The question now becomes how do I go about generating UUIDs for these other devices (those without them) and get those identifiers properly assigned?

Sorry for the length of this but want to avoid problems down the road...

Cheers,
Jay

--


Jay Ridgley
jridgley2@austin.rr.com
Registered Linux User ID - 9115
Registered Ubuntu User ID - 23320


--
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Old 08-18-2008, 04:44 AM
Derek Broughton
 
Default UUID question

Jay Ridgley wrote:

> Nils wrote:
>
> Date: Sun, 17 Aug 2008 15:07:22 +0200 From: Nils Kassube
> <kassube@gmx.net> Subject: Re: UUID question To:
> ubuntu-users@lists.ubuntu.com Message-ID:
> <200808171507.22272.kassube@gmx.net> Content-Type: text/plain;
> charset="iso-8859-1" Jay Ridgley wrote:
>
>> > I have two partitions that have UUIDs assigned that were assigned
>> > during the upgrade to edgy, /dev/sda1 and /dev/sda5, the first is
>> > mounted as / and the second one as swap. The names have changed due to
>> > the SCSI controller being assigned /dev/sda since sudo fdisk -l shows
>> > them as /dev/sdb1 and /dev/sdb5.
>>
>
> The SCSI controller is definitely not assigned a device name, only the
> disks connected to the controller will get device names. However I can't
> tell you why you don't have /dev/sda* entries.
>
> --> My comment
> --> It was used for my HP Photosmart C3180 All-in-ONE... see below
>
>> > I also have three others that do not, /dev/hdd, /dev/sdc1 and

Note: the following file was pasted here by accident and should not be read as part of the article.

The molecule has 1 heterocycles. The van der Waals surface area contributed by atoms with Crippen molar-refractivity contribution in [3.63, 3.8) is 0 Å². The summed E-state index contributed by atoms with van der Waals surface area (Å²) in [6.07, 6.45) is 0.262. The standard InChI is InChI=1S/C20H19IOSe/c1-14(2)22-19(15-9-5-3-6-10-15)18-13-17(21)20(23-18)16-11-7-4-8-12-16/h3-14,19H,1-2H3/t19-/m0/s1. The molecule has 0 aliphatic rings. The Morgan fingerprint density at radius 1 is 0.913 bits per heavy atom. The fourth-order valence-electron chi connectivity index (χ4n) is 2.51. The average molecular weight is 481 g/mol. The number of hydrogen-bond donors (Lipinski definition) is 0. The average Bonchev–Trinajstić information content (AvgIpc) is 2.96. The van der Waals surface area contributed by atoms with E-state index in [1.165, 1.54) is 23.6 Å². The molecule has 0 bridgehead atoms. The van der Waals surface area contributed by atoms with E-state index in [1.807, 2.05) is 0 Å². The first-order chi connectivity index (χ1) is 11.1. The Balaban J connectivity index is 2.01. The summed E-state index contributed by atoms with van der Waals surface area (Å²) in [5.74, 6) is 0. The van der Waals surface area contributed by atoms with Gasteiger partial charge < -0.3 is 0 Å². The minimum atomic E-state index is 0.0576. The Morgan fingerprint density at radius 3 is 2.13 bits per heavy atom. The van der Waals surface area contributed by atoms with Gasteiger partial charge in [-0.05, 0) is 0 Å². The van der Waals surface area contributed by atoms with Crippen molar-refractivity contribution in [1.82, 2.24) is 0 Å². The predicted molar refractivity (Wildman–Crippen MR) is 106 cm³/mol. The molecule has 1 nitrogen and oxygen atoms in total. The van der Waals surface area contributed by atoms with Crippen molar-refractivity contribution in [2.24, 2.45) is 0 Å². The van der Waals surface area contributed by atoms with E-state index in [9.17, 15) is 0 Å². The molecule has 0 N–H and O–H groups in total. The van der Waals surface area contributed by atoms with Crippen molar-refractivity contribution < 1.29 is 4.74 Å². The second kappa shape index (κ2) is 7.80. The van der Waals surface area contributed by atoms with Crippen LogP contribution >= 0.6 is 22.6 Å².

>> > /dev/sdc2, these are mounted as /media/cdrom, /home and /archive
>> > respectively.
>> >
>> > It appears that my scsi cdrom /dev/scd1 is not included in /etc/fstab,
>> > however, the other cdrom is included as /dev/hdd with a mount point of
>> > /media/cdrom0.
>> >
>> > My question is are the UUIDs required or can I change them back to the
>> > "old fashioned" names (/dev/sdb1 and /dev/sdb5) that I have used for
>> > years with Linux and various other UNIX systems?
>>
>
> Well, you _can_ change the entries to device names and it will work, if
> the device names are _always_ the device names you have now. But as you
> mentioned in your first paragraph, you can't be sure that the disk which
> is now at sdb is always sdb - it has been sda before. At least that's how
> I understand it. Now, if device names change, after you have renamed the
> fstab entries to device names, your system won't work any longer. May I
> ask why you want to use device names in your fstab?
>
> --> My comment:
>
> --> I am just more used to that notation, however, after some more
> research I think I need to learn the new method... see below
>
>> > Can I safely create
>> > an entry in /etc/fstab for the SCSI CDROM?
>>
>
> Sure.
>
> --> My comment:
>
> --> I think I need to use a UUID here also...
>
> Nils
>
> Derek ALSO wrote:
>
> --snip my OP--
>
> Here we go again...
>
> Of course you can change back to old fashioned names - but why would you
> expect this to continue to work? Your devices have changed names before,
> and they'll likely change again. You're _much_ safer to use the UUIDs.
> And sure you can create an entry for the SCSI CD.
>
> -- derek
>
> --> My comment:
>
> --> I was not aware of device names changing during installation,
> however, as you both may see below they do..
>
> --> Additional info below ---
>
>
> jay@polar:~$ lsscsi
> [0:0:0:0] disk SEAGATE ST318404LW 0006 /dev/sdb
> [0:0:1:0] disk SEAGATE ST318404LW 0006 /dev/sdc
> [0:0:4:0] tape Seagate STT20000N 6A51 /dev/st0
> [0:0:5:0] cd/dvd YAMAHA CRW8824S 1.00 /dev/scd0
> [3:0:1:0] cd/dvd SAMSUNG CD-ROM SC-148C B100 /dev/scd1
> [4:0:0:0] disk HP Photosmart C3180 1.00 /dev/sda
>
> jay@polar:~$ lsusb
> Bus 002 Device 001: ID 0000:0000
> Bus 001 Device 004: ID 03f0:5611 Hewlett-Packard PhotoSmart C3180
> Bus 001 Device 003: ID 058f:6254 Alcor Micro Corp.
> Bus 001 Device 001: ID 0000:0000
>
> jay@polar:~$ cat /etc/fstab
> # /etc/fstab: static file system information.
> #
> # <file system> <mount point> <type> <options> <dump> <pass>
> proc /proc proc defaults 0 0
> # /dev/sda1 -- converted during upgrade to edgy
> UUID=aa505a5b-90e4-4f99-94d3-3adc17db5e41 / ext3